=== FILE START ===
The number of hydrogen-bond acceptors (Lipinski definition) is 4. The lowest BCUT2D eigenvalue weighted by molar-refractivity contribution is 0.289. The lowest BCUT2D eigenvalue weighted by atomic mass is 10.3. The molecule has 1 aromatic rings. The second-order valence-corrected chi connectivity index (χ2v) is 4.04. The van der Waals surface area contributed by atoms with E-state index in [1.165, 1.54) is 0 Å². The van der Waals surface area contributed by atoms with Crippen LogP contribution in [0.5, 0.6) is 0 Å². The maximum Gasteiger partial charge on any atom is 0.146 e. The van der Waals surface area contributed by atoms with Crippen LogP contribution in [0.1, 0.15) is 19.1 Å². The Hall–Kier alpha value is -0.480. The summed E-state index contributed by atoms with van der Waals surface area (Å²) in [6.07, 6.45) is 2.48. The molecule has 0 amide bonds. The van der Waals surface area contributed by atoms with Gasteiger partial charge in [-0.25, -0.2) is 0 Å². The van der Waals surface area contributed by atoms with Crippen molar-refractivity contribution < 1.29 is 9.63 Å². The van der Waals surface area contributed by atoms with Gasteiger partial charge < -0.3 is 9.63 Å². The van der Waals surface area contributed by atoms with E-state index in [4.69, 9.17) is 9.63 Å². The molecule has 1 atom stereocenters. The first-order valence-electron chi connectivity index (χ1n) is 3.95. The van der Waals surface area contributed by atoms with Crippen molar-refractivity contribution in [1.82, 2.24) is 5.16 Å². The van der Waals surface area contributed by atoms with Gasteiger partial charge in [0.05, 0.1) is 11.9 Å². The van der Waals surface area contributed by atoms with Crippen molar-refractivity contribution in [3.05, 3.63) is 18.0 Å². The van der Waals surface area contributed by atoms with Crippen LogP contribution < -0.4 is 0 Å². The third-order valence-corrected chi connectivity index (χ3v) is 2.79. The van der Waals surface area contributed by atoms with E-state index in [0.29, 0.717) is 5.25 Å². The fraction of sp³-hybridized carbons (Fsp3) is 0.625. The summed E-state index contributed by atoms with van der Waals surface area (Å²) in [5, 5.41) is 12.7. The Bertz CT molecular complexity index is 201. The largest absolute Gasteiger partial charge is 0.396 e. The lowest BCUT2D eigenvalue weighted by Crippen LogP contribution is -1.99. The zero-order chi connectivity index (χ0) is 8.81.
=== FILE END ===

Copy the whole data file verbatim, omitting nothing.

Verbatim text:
The number of hydrogen-bond acceptors (Lipinski definition) is 4. The lowest BCUT2D eigenvalue weighted by molar-refractivity contribution is 0.289. The lowest BCUT2D eigenvalue weighted by atomic mass is 10.3. The molecule has 1 aromatic rings. The second-order valence-corrected chi connectivity index (χ2v) is 4.04. The van der Waals surface area contributed by atoms with E-state index in [1.165, 1.54) is 0 Å². The van der Waals surface area contributed by atoms with Crippen LogP contribution in [0.5, 0.6) is 0 Å². The maximum Gasteiger partial charge on any atom is 0.146 e. The van der Waals surface area contributed by atoms with Crippen LogP contribution in [0.1, 0.15) is 19.1 Å². The Hall–Kier alpha value is -0.480. The summed E-state index contributed by atoms with van der Waals surface area (Å²) in [6.07, 6.45) is 2.48. The molecule has 0 amide bonds. The van der Waals surface area contributed by atoms with Gasteiger partial charge in [-0.25, -0.2) is 0 Å². The van der Waals surface area contributed by atoms with Crippen molar-refractivity contribution < 1.29 is 9.63 Å². The van der Waals surface area contributed by atoms with Gasteiger partial charge < -0.3 is 9.63 Å². The van der Waals surface area contributed by atoms with E-state index in [4.69, 9.17) is 9.63 Å². The molecule has 1 atom stereocenters. The first-order valence-electron chi connectivity index (χ1n) is 3.95. The van der Waals surface area contributed by atoms with Crippen molar-refractivity contribution in [1.82, 2.24) is 5.16 Å². The van der Waals surface area contributed by atoms with Gasteiger partial charge in [0.05, 0.1) is 11.9 Å². The van der Waals surface area contributed by atoms with Crippen molar-refractivity contribution in [3.05, 3.63) is 18.0 Å². The van der Waals surface area contributed by atoms with Crippen LogP contribution < -0.4 is 0 Å². The third-order valence-corrected chi connectivity index (χ3v) is 2.79. The van der Waals surface area contributed by atoms with E-state index in [0.29, 0.717) is 5.25 Å². The fraction of sp³-hybridized carbons (Fsp3) is 0.625. The summed E-state index contributed by atoms with van der Waals surface area (Å²) in [5, 5.41) is 12.7. The Bertz CT molecular complexity index is 201. The largest absolute Gasteiger partial charge is 0.396 e. The lowest BCUT2D eigenvalue weighted by Crippen LogP contribution is -1.99. The zero-order chi connectivity index (χ0) is 8.81.